3) It is very easily disassembled, like a sand castle by a wave, and

      4) It almost never lasts from one season to the next. See New York Giants 2011 and 2012.

      P.S. Scioscia and the Angels have been living off of 2002 for 10 years now.

    4. KPOcala
      January 16th, 2013 | 12:19 am

      I wonder how any of know, for sure? Yes, there are tails of teams that punched their way to winning the WS. But the little stuff, like guys looking to drive the ball the other way, protecting the runner by swinging away, the types of things that hurt players’ income and prestige, who knows? Certainly there is evidence that these types of things are noticed, and some of these guys have parlayed lesser talent into long, profitable careers. But some of this goes unnoticed by even the more ardent fans. I think that some of Torre’s early WS winners had a lot of that type of thing going on…..

    5. MJ Recanati
      January 16th, 2013 | 10:02 am

      KPOcala wrote:

      But the little stuff, like guys looking to drive the ball the other way, protecting the runner by swinging away,

      Fundamental baseball is not related to chemistry. There have been plenty of teams that were well-schooled in situational baseball that nevertheless were deemed to be “lacking chemistry.”

    6. KPOcala
      January 16th, 2013 | 1:09 pm

      @ MJ Recanati: I agree, but players can “miss signs”, etc. if they have a “chip”. See Gary Sheffield, especially with the Brewers…..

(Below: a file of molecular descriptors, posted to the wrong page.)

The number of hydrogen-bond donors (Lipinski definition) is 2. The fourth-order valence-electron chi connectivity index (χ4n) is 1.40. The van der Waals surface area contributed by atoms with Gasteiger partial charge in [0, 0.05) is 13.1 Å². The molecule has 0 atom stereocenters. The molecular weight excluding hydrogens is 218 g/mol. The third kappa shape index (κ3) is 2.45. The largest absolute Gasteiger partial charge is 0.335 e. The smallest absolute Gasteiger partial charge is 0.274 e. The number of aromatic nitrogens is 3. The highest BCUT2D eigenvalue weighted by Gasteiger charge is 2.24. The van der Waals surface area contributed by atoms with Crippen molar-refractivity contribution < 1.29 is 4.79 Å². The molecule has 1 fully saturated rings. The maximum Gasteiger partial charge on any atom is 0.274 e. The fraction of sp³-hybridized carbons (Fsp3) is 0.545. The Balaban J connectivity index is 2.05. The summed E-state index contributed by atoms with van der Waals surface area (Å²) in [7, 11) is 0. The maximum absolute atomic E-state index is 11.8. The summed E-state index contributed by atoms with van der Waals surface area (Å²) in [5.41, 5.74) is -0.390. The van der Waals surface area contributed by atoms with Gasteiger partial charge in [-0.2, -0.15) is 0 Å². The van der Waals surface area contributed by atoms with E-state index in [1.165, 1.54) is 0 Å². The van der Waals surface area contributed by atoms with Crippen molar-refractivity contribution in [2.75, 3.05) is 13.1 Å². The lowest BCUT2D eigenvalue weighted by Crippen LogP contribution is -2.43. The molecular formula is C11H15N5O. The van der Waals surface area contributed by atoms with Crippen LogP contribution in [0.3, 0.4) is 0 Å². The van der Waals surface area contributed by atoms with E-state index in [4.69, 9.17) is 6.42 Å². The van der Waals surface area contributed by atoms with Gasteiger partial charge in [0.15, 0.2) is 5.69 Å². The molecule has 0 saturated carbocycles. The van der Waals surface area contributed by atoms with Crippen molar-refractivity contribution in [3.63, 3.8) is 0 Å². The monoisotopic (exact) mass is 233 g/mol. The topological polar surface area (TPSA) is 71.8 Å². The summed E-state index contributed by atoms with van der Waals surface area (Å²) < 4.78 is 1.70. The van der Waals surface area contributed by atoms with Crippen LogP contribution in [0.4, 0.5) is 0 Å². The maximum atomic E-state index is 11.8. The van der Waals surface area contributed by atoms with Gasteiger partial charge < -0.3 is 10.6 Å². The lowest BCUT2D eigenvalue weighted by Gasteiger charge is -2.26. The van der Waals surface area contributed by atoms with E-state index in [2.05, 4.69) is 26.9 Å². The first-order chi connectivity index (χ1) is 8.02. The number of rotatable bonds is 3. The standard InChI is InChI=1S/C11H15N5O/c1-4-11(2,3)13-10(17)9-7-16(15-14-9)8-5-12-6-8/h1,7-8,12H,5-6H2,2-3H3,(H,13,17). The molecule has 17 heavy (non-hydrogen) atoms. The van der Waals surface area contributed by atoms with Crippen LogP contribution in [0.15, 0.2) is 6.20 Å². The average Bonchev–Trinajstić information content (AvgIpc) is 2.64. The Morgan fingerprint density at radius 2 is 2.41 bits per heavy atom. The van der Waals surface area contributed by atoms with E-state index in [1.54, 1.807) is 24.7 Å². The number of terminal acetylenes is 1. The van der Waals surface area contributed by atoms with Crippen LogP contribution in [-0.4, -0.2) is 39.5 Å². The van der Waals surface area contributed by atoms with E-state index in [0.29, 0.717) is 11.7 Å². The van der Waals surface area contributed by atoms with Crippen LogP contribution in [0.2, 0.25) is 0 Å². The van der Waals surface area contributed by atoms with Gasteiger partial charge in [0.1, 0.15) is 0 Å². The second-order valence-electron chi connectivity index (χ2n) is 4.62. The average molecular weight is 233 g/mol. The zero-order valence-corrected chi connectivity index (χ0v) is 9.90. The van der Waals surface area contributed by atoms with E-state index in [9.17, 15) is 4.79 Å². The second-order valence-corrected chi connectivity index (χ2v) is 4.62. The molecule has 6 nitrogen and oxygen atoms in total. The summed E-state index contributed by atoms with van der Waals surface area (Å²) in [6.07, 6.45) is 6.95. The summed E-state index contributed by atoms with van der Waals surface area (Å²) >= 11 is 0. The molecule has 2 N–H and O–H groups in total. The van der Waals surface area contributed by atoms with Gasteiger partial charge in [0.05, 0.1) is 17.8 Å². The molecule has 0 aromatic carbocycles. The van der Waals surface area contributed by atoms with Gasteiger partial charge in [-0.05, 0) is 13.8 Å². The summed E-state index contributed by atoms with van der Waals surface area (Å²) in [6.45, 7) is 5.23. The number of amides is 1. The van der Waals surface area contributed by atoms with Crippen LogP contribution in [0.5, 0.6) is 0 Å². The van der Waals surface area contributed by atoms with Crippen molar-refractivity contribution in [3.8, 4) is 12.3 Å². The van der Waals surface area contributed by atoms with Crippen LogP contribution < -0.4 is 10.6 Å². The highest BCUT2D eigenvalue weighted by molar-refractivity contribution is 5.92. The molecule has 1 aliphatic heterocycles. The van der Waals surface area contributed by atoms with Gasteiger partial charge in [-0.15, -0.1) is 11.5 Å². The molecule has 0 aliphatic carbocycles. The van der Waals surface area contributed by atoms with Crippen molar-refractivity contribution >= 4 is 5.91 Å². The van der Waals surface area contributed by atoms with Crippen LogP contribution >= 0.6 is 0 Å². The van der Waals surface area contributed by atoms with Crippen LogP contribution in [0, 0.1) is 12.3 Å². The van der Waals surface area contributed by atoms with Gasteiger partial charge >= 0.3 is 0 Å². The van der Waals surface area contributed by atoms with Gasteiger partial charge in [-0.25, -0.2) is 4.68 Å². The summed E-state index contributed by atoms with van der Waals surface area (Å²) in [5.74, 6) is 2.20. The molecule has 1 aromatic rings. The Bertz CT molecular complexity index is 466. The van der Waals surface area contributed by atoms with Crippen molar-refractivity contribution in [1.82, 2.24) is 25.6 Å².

7. MJ Recanati
      January 16th, 2013 | 1:16 pm

      KPOcala wrote:

      I agree, but players can “miss signs”, etc. if they have a “chip”. See Gary Sheffield, especially with the Brewers…

      Gary Sheffield was an unprofessional guy and a malcontent. Despite that, he was supremely talented and more than made up for his “missed signs” and other (alleged) acts of protest.

    8. KPOcala
      January 16th, 2013 | 11:59 pm

      @ MJ Recanati: BTW, they weren’t “alleged”. Sheffield admitted throwing balls into the seats himself. He was pissed because he was moved from his “natural position at SS” to third base. He was also pissed because, he alleged that the Brewers were “messing with his mind” by making the switch. He was the Rogers Hornsby of our generation. Talented, but a couple of horse’s asses…..

    9. Raf
      January 17th, 2013 | 1:05 pm

      @ KPOcala:
      @ MJ Recanati:

      Sheffield later said it wasn’t true.

      http://www.baseballprospectus.com/article.php?articleid=12991

      If it happened, it didn’t happen at the ML level.

      MJ Recanati wrote:

      Despite that, he was supremely talented and more than made up for his “missed signs” and other (alleged) acts of protest.

      Like the 2004 season, playing with a hurt shoulder. Of course, true to form, he started running his mouth towards the end of his contract…

      I still wish he had given 1b more of a shot, after all, by that point he was pretty much done as an OF’er. But I can see why he’d be hesitant, going into an option year.